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Philosophy is written in this grand book—I mean the universe—which stands continually open to our gaze, but it cannot be understood unless one first learns to comprehend the language and interpret the characters in which it is written. It is written in the language of mathematics, and its characters are triangles, circles, and other geometrical figures, without which it is humanly impossible to understand a single word of it; without these one is wandering about in a dark labyrinth.
They all missed it. The ancient Greeks—mathematical luminaries such as Pythagoras, Theaetetus, Plato, Euclid, and Archimedes, who were infatuated with polyhedra—missed it. Johannes Kepler, the great astronomer, so in awe of the beauty of polyhedra that he based an early model of the solar system on them, missed it. In his investigation of polyhedra the mathematician and philosopher René Descartes was but a few logical steps away from discovering it, yet he too missed it. These mathematicians, and so many others, missed a relationship that is so simple that it can be explained to any schoolchild, yet is so fundamental that it is part of the fabric of modern mathematics.
The great Swiss mathematician Leonhard Euler (1707–1783)—whose surname is pronounced “oiler”—did not miss it. On November 14, 1750, in a letter to his friend, the number theorist Christian Goldbach (1690–1764), Euler wrote, “It astonishes me that these general properties of stereometry [solid geometry] have not, as far asIknow, been noticedby anyone else.”2 In this letter Euler described his observation, and a year later he gave a proof. This observation is so basic and vital that it now bears the name Euler’s polyhedron formula.
A polyhedron is a three-dimensional object such as those found in figure I.1. It is composed of flat polygonal faces. Each pair of adjacent faces meets along a line segment, called an edge, and adjacent edges meet at a corner, or a vertex. Euler observed that the numbers of vertices, edges, and faces(V, E,and F)always satisfya simple and elegant arithmetic relationship:
V−E+ F = 2.
The cube is probably the best-known polyhedron.Aquick count shows that it has six faces: a square on the top, a square on the bottom, and four squares on the sides. The boundaries of these squares form the edges. Counting them, we find twelve total: four on the top, four on the bottom, and four vertical edges on the sides. The four top corners and the four bottom corners are the eight vertices of the cube. Thus for the cube, V = 8, E = 12, and F = 6, and of course
8−12 +6= 2,
as claimed. It is more tedious to count them, but the soccer-ball-shaped polyhedron shown in figure I.1 has 32 faces (12 pentagons and 20 hexagons), 90 edges, and 60 vertices. Again,
60 −90 +32 = 2.
In addition to his work with polyhedra, Euler created the field of analysis situs, known today as topology. Geometry is the study of rigid objects. Geometers are interested in measuring quantities such as area, angle, volume, and length. Topology, which has inherited the popular moniker “rubber-sheet geometry,” is the study of malleable shapes. The objects a topologist studies need not be rigid or geometric. Topologists are interested in determining connectedness, detecting holes, and investigating twistedness. Whena carnival clown bends a balloon into the shape of a dog, the balloon is still the same topological entity, but geometrically it is very different. But when a child bursts the balloon with a pencil, leaving a gaping hole in the rubber, it is no longer topologically the same. In figure I.2 we see three examples of topological surfaces—the sphere, the doughnut-shaped torus, and the twisted Möbius band.
Scholars in this young field of topology were fascinated by Euler’s formula, and they attempted to apply it to topological surfaces. The obvious question arose: where are the vertices, edges, and faces on a topological surface? The topologists disregarded the rigid rules set forth by the geometers and allowed the faces and edges to be curved. In figure I.3 we seea partition of a sphere into “rectangular” and “triangular” regions. The partition is formed by drawing 12 lines of longitude, meeting at the two poles, and 7 lines of latitude. This globe has 72 curved rectangular faces and 24 curved triangular ones (the triangular faces are located near the north and south poles), giving a total of 96 faces. There are 180 edges and 86 vertices. Thus, as with polyhedra, we find that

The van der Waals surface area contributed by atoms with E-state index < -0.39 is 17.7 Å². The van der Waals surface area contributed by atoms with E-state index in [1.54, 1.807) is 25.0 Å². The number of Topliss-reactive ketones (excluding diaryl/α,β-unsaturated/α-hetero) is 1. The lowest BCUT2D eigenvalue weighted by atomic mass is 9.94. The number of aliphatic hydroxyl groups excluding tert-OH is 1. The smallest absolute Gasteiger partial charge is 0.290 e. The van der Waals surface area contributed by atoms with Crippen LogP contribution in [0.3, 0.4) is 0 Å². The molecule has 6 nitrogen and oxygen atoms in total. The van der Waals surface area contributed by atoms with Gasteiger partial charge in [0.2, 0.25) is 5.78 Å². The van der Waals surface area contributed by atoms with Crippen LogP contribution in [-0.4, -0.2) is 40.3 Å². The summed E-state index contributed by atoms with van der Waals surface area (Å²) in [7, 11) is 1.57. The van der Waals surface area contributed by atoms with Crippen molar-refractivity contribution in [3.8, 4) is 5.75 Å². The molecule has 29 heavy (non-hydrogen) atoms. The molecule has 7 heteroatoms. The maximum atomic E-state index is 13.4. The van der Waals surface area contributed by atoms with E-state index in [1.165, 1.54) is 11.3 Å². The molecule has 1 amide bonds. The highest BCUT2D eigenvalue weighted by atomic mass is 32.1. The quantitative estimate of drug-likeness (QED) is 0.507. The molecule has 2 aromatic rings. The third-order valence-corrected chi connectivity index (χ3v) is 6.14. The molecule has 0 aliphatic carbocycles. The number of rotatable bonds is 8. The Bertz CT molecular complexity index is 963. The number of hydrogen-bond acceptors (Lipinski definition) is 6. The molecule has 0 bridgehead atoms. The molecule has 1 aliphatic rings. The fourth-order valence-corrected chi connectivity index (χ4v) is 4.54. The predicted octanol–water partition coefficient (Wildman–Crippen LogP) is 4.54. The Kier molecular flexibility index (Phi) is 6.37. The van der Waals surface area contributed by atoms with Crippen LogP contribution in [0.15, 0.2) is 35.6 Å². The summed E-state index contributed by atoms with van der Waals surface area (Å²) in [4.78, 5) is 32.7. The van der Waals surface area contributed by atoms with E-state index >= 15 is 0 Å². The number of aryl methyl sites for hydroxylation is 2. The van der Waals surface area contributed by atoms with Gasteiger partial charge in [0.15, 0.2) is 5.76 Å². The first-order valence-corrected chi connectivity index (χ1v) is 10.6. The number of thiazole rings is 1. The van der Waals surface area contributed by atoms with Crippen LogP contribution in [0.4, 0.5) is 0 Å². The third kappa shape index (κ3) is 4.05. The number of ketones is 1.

V−E+F = 86 −180 +96 = 2.
Likewise, the 2006 World Cup soccer ball, which consists of six four-sided hourglass-shaped patches and eight misshapen hexagonal patches (see figure I.3), also satisfies Euler’s formula (it has V = 24, E = 36, and F = 14).
At this point we are tempted to conjecture that Euler’s formula applies to every topological surface. However, if we partition a torus into rectangular faces,as in figure I.4,we obtaina surprising result.This partition is formed by placing 2 circles around the central hole of the torus and 4 circles around its circular tube. The partition has 8 four-sided faces, 16 edges, and 8 vertices. Applying Euler’s formula we find
V−E+ F = 8−16 +8= 0,
rather than the expected 2.
If we were to construct a different partition of the torus we would find that the alternating sum is still zero. This gives us a new Euler’s formula for the torus:
V−E+ F = 0.
We can prove that every topological surface has its “own” Euler’s formula. No matter whether we partition the surface of a sphere into 6 faces or 1,006 faces, when we apply Euler’s formula we will always get 2. Likewise, if we apply Euler’s formula to any partition of the torus, we will get 0. This special number can be used to distinguish surfaces just as the number of wheels can be used to distinguish highway vehicles. Every car has four wheels, every tractor trailer has eighteen wheels, and every motorcycle has two wheels. If a vehicle does not have four wheels, then it is not a car; if it does not have two wheels, then it is not a motorcycle. In the same way, if V−E+F is not 0, then topologically the surface is not a torus.
The sum V−E+ F is a quantity intrinsically associated with the shape. In the lingo of topologists, we say that it is an invariant of the surface. Because of this powerful property of invariance, we call the number V−E+F the Euler number of the surface. The Euler number of a sphere is2and the Euler number of a torus is 0.
At this point, the fact that every surface has its own Euler number may seem nothing more thana mathematical curiosity, an “isn’t that cool” kind of fact to contemplate while holding a soccer ball or looking at a geodesic dome. This is most certainly not the case. As we will see, the Euler number is an indispensable tool in the study of polyhedra, not to mention topology, geometry, graph theory, and dynamical systems, and it has some very elegant and unexpected applications.